With Manchester City all but out of the title race, boss Roberto Mancini may have to rely on the FA Cup to save his season and maybe even his job.
The Blues will host Barnsley in the FA Cup quarter-final – their third Championship side in four games – after defeating Leeds United in the fifth round on Sunday.
The cup remains the only realistic trophy available to Mancini’s men after they suffered early exits in the Champions League and the Capital One Cup.
The Premier League looks done and dusted with Manchester United running riot and City going into this weekend’s game against Chelsea on the back of a 3-1 loss to strugglers Southampton.
With 2.5 points per game, United are experiencing their best season in Premier League history and the 12-point lead they now have over their fierce rivals is the biggest this season.
This is where Mancini’s managerial skills come into question – had it just been a superior Manchester United side, his shortcomings would be understandable and perhaps excusable.
But, City seem a shadow of last season’s side, with Mancini appearing unable to motivate his players to a second successive league title.
City had 63 points at this stage last season – United are currently two points better off while Mancini’s side have only 53 points, eight behind where the Red Devils were in 2011-12.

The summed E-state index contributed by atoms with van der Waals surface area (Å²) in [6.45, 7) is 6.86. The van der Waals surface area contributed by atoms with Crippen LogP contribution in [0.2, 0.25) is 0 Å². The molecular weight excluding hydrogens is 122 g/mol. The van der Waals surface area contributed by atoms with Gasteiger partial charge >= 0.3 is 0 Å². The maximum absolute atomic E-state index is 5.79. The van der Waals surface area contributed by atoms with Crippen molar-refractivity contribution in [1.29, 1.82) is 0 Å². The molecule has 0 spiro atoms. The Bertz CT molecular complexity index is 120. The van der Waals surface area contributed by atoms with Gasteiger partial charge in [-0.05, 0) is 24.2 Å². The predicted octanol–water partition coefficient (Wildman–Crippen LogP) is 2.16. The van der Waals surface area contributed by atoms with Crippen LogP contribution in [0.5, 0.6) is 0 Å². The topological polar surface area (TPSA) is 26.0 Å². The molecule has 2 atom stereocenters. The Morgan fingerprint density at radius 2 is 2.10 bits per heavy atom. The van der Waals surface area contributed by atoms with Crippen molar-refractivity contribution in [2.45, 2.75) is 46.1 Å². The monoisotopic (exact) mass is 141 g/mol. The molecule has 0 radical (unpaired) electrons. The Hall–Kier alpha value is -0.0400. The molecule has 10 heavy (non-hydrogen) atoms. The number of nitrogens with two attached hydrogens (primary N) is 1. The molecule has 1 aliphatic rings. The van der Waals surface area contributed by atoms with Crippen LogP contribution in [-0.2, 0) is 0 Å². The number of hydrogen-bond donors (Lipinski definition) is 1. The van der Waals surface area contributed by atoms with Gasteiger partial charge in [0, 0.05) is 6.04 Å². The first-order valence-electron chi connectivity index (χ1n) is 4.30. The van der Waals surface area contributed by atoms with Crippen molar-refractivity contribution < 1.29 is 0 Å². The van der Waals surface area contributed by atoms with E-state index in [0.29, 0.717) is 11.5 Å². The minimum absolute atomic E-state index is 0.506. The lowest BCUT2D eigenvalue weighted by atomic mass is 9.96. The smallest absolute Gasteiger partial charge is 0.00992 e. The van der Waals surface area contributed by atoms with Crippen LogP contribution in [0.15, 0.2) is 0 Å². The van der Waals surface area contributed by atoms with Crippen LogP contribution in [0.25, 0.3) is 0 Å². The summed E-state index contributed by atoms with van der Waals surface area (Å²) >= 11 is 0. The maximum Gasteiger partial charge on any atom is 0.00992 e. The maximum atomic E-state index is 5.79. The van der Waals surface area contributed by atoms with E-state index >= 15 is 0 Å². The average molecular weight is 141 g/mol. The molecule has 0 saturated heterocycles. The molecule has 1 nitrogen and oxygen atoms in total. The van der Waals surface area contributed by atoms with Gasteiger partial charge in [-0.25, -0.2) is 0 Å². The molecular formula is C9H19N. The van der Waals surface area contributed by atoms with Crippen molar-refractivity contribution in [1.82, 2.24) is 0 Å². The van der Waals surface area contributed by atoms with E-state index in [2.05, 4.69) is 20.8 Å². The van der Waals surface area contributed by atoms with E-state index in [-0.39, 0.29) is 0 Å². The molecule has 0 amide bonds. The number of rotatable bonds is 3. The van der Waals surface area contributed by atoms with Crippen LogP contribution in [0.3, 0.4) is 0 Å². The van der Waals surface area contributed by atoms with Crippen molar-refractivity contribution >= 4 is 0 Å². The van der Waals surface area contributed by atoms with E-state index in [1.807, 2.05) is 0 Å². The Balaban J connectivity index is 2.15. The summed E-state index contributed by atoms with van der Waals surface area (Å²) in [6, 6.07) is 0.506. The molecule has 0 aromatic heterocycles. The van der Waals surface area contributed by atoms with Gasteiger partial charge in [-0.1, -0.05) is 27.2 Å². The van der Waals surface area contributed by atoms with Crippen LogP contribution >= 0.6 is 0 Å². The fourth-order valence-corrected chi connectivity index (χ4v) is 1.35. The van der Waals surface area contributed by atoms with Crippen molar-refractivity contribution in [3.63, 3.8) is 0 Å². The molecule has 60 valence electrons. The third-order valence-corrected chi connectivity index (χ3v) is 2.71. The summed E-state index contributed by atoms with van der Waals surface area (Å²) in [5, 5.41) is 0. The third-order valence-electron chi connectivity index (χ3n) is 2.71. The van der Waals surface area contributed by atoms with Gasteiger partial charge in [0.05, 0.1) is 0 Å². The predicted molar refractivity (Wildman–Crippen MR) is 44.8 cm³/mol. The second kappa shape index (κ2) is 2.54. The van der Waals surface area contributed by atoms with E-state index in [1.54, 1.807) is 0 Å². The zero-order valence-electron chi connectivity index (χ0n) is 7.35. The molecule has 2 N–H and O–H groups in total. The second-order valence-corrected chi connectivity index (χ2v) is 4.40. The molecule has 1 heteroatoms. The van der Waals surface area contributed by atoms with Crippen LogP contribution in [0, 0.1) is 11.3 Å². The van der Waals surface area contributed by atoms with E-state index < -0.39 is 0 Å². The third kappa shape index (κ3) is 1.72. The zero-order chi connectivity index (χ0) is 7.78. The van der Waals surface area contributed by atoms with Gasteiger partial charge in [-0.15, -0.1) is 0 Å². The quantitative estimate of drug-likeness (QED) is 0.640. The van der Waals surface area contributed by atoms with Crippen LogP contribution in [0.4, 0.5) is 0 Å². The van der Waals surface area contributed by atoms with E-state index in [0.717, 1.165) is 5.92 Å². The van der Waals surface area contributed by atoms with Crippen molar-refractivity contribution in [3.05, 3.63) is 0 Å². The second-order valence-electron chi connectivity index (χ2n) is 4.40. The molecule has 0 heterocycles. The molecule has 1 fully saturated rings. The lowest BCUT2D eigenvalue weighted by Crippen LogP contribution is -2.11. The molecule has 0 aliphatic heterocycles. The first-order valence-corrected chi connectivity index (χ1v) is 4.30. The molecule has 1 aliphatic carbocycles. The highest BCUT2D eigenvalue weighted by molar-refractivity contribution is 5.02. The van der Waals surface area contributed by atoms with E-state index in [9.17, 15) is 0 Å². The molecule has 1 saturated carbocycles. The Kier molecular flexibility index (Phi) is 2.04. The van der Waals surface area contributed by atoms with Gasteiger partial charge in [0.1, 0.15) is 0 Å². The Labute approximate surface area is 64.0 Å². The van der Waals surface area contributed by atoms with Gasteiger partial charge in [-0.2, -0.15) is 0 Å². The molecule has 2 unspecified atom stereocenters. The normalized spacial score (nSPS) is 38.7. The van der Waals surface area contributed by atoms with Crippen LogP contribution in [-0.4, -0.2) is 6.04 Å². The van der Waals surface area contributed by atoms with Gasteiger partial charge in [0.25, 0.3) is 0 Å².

Joe Hart has conceded a league-best 24 goals this campaign despite some shaky performances so the fingers point towards a frontline that has scored almost 20 goals less than last season.
Sergio Aguero’s injury-hit campaign means he has yet to hit double figures in the league along with Carlos Tevez, while David Silva has only five assists to his name.
Furthermore, backup players such as Samir Nasri and summer signing Jack Rodwell have had a bigger impact on the wage bill than on the pitch.
Despite more than £150million of attacking quality available to him, Mancini’s insistence on bringing on defensive-minded players such as Maicon, Aleksandar Kolarov and Javi Garcia when searching for a goal has frustrated many.
It must be stressed that a change of manager at this stage in the campaign would be detrimental to the players and the club, particularly as there doesn’t appear to be a ready-made replacement available.
Mancini has the backing of the fans, while the owners know that despite their deep pockets, it would not be financially viable to sack him one year after he signed a long-term contract.
However, a trophy-less campaign would be fatal for him, given the stature of his squad and the manner in which his side have missed out on silverware.
For the second year running, City endured a disastrous Champions League campaign as they finished bottom of their group without a win.
Mancini’s poor European pedigree may count against him – he has only won three out of 11 Champions League games with City and only had a 53% win rate from 36 games at Inter Milan.
Given that one City’s aims were to be competitive in Europe, failure to win the FA Cup despite being in a good position to do so may prove to be the final straw.
While it is important to remember Mancini’s achievements, many suggest that you are only as good as your last season and that could speak volumes for the Italian.
Out of Europe, seemingly out of the title race, the question remains, if City end the season without a trophy, will Mancini be out of a job?
Only time will tell.
Image courtesy of PA, via YouTube, with thanks.